Posts Tagged toys

Recall Of Eco-Novelty Recalls Jumbo Size and Jumbo Multipurpose Cosmo Beads Toys Due To Serious Ingestion Hazard

11 September 2013

recall beads

The Consumer Product Safety Commission (CPSC) has initiated a recall resulting from determinations that the product involved present a serious ingestion hazard to children.

The recall relates to about 3,500 Eco-Novelty Recalls Jumbo Size and Jumbo Multipurpose Cosmo Beads Toys. These hard and colorful water-absorbing polymer beads can be easily mistaken for candy by a child. When the bead is ingested, it expands and can cause intestinal obstructions inside a child’s body, resulting in severe discomfort, vomiting, dehydration and could be life threatening. The toys need surgery to be removed from the body. Similar toys have not shown up on x-rays.

Cosmo Beads Jumbo Size Colorful Water Balls and Jumbo Multipurpose Colorful Water Balls toys are water absorbing beads that when placed in water will hydrate up to the size of a racquetball. On the front of the toy packages it states Cosmo Beads ™ Colorful Water Balls, Just Add Water, Biodegradable, Non-toxic and Colorfast.  The packages have yellow and black color on the upper left corner and red in the lower right corner. The beads can be seen through an oval, cellophane window near the bottom of the package.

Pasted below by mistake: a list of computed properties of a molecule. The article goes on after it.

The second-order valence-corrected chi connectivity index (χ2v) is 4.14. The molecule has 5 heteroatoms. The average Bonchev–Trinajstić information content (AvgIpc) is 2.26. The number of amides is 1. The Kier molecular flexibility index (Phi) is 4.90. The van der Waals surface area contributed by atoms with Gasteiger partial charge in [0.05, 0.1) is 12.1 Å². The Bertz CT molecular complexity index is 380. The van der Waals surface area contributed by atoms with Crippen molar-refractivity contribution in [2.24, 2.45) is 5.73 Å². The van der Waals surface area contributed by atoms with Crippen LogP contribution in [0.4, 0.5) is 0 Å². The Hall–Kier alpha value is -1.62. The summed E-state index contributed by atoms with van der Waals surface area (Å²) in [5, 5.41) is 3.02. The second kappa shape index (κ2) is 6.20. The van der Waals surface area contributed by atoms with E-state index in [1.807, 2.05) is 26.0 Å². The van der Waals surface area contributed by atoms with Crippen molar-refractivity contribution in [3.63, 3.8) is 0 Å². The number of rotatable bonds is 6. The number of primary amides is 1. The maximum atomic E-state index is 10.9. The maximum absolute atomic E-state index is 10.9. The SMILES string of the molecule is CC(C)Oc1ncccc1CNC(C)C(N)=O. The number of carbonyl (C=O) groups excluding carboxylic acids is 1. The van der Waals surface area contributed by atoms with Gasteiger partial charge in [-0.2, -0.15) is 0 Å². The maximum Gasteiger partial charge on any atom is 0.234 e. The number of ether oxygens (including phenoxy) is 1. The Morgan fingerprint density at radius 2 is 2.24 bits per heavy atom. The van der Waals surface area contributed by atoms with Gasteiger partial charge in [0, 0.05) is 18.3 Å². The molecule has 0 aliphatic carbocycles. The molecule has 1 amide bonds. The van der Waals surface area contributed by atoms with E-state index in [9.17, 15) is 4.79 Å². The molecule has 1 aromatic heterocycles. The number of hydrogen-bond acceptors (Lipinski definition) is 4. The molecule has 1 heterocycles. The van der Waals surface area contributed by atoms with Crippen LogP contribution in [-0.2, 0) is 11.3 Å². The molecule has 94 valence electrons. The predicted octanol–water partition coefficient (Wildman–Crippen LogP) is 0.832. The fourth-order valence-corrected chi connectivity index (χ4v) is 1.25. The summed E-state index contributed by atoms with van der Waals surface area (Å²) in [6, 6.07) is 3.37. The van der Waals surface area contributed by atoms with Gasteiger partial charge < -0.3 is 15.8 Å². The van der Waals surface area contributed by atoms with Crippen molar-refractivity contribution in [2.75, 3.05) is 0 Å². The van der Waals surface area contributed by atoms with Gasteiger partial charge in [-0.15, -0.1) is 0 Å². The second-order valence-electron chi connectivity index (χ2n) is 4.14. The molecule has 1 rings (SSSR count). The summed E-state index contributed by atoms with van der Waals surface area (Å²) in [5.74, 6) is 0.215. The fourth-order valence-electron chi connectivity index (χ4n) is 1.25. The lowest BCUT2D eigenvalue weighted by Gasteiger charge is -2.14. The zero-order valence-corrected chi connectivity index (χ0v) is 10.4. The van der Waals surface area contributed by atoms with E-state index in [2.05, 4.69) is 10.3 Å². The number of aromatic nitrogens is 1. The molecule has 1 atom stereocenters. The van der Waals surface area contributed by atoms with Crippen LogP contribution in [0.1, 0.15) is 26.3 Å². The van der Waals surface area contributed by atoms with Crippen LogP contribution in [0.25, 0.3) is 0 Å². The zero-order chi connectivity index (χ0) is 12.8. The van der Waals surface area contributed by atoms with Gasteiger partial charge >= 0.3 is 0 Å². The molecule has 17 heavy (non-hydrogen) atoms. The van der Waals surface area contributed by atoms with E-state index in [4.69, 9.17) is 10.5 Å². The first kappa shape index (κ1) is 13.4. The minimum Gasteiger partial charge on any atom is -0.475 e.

The government has at least one report of an 8-month-old girl who ingested a similar water-absorbing polymer ball that had to be surgically removed.

The toys were sold by Amazon.com, ifleemarket.com and crystalsoilusa.com from June 2011 through August 2013 for between $2 and $20, and were imported by Eco-Novelty Corp., of Troy, Michigan.